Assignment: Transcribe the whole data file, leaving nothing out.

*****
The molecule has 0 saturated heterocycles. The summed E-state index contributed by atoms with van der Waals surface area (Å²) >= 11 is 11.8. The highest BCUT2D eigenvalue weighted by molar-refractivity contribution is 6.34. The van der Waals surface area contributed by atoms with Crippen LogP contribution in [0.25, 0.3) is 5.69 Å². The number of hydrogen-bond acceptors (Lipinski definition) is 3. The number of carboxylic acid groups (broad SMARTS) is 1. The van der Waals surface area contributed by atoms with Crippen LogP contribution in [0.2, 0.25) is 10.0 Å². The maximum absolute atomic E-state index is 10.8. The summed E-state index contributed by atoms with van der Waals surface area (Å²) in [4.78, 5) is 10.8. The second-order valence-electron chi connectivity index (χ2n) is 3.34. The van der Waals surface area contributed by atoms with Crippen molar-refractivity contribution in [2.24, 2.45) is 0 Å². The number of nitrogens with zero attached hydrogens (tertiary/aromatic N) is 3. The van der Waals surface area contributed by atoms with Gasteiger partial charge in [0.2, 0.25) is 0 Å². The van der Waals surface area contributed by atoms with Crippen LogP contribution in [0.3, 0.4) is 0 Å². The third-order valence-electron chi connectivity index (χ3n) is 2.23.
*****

The molecule has 0 saturated heterocycles. The summed E-state index contributed by atoms with van der Waals surface area (Å²) >= 11 is 11.8. The highest BCUT2D eigenvalue weighted by molar-refractivity contribution is 6.34. The van der Waals surface area contributed by atoms with Crippen LogP contribution in [0.25, 0.3) is 5.69 Å². The number of hydrogen-bond acceptors (Lipinski definition) is 3. The number of carboxylic acid groups (broad SMARTS) is 1. The van der Waals surface area contributed by atoms with Crippen LogP contribution in [0.2, 0.25) is 10.0 Å². The maximum absolute atomic E-state index is 10.8. The summed E-state index contributed by atoms with van der Waals surface area (Å²) in [4.78, 5) is 10.8. The second-order valence-electron chi connectivity index (χ2n) is 3.34. The van der Waals surface area contributed by atoms with Crippen molar-refractivity contribution in [2.24, 2.45) is 0 Å². The number of nitrogens with zero attached hydrogens (tertiary/aromatic N) is 3. The van der Waals surface area contributed by atoms with Gasteiger partial charge in [0.2, 0.25) is 0 Å². The van der Waals surface area contributed by atoms with Crippen LogP contribution in [0.3, 0.4) is 0 Å². The third-order valence-electron chi connectivity index (χ3n) is 2.23.